19 September 2005

How easy is your writing to understand?

Are your written messages easy to read and understand? One way to know is to look at how often people respond positively to your requests; or whether they respond at all.

Do people read your messages? Or do they skim them, save them to "read later" or otherwise ignore them? If your writing is hard to read or difficult to understand, people may not get your point, or they may decide to skip reading it entirely.

Clear, simple, easy-to-understand writing is a mark of an excellent communicator. It's worth taking some time and effort to improve. After all, people won't act on information they don't understand.

There's an easy way to check any Microsoft Word document for readability. It uses something called the Flesch-Kincaid readability test. The test has two parts: "reading ease" and "grade level."

The tests compare two things: the number of words per sentence, and the number of syllables per word. Shorter words, fewer syllables, and shorter sentences yield you a higher score.

The reading ease test scores you on a scale of 1 to 100 (100 being the best). The grade level test gives you a rough approximation of the U.S. grade level the text is most appropriate for.

Here's how to test the readability of any Microsoft Word document:
- In the tools menu, go to options
- Click the "Spelling and Grammar" tab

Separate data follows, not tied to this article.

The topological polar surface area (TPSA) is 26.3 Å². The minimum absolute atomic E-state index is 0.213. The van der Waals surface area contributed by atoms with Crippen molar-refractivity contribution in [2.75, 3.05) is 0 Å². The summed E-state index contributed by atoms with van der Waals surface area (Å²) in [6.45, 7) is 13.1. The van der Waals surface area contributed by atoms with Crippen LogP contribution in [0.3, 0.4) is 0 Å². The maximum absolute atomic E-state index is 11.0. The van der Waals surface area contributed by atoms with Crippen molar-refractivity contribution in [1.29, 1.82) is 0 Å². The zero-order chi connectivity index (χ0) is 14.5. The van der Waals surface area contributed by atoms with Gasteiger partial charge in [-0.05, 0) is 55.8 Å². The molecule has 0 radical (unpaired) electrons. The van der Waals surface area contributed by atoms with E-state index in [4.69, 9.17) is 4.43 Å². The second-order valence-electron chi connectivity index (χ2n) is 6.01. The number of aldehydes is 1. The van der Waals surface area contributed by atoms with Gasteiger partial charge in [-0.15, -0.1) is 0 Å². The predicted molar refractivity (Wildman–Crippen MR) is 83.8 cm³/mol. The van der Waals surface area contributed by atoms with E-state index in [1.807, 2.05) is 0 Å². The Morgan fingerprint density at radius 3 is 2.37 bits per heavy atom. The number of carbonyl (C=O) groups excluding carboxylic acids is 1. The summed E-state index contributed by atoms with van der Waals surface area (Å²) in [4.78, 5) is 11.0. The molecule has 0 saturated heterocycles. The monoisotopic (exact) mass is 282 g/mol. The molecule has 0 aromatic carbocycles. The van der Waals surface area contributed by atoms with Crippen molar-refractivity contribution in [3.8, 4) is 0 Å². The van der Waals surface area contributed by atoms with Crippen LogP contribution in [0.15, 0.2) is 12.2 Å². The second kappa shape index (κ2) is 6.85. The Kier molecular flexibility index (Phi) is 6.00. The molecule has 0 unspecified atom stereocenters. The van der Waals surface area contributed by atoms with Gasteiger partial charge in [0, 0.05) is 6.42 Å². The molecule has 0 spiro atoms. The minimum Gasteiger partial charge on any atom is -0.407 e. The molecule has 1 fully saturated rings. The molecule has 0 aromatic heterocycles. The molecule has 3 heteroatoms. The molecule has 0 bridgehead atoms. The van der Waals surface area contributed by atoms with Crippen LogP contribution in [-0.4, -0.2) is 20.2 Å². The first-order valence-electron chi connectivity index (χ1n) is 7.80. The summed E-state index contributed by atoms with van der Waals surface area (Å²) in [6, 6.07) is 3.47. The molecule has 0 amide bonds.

- Select "Show readability statistics"

The next time you do a grammar check, Word will show you how your document scored on readability according to the Flesch-Kincaid scale.

Language isn't math, and any mathematical test of readability is going to be imperfect. Some longer words are easy to understand, and some shorter ones quite difficult. But as a rough indicator of how you're doing, it's not bad.

This document, for example, scored 56.5 on reading ease and 9.0 on grade level. That puts it between Time magazine (52) and Reader's Digest (65).

If you want to try a deeper analysis of your text, check out textalyzer.

Give it a try before you send out your next proposal!

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8 comments:

sanjay said...

i couldn't get the reading score....could you please help me to figure that out. i changed the setting as you suggested but am not getting score.

sanjay said...

hey....i just figured that out :)

Richard said...

If you haven't already, read Barbara Minto's "Pyramid Principle". She seems to be the world's leading "How to make your writing understood" guru. I always thought of her as the perfect "Words" companion for XPLANE's "Pictures".

Anonymous said...

This should be applied to all laws, regulations, codes before then are enacted.

Leon Leslie

dave said...

Actually this is underway, in the US at least. It's called The Paperwork Reduction Act.

I visited Sweden a few years ago and of the countries I have visited they seem to be doing the best job of keeping government communications simple and easy to understand.

Carl Howe said...

We regularly use Flesch scores in our work at Blackfriars. Sadly, we have seen corporate press releases that have Flesch scores of 0. That means they are more readable than the US Tax Code (-16), but less readable than your average auto insurance policy (+10).

Readability is only the first step to good communication, but it is an important first step. It's great that more people are paying attention to it.

trungson said...

This is cool.

Eugê said...

Hello!

Just wanted to add that there is a website that can calculate your score. Just copy&paste your text and press the "testen"-button.
http://www.leichtlesbar.ch/html/
It'a Swiss site, so it's in German, but you still get your score and that's all you want. ;-)
Enjoy,
Greets, Eugê!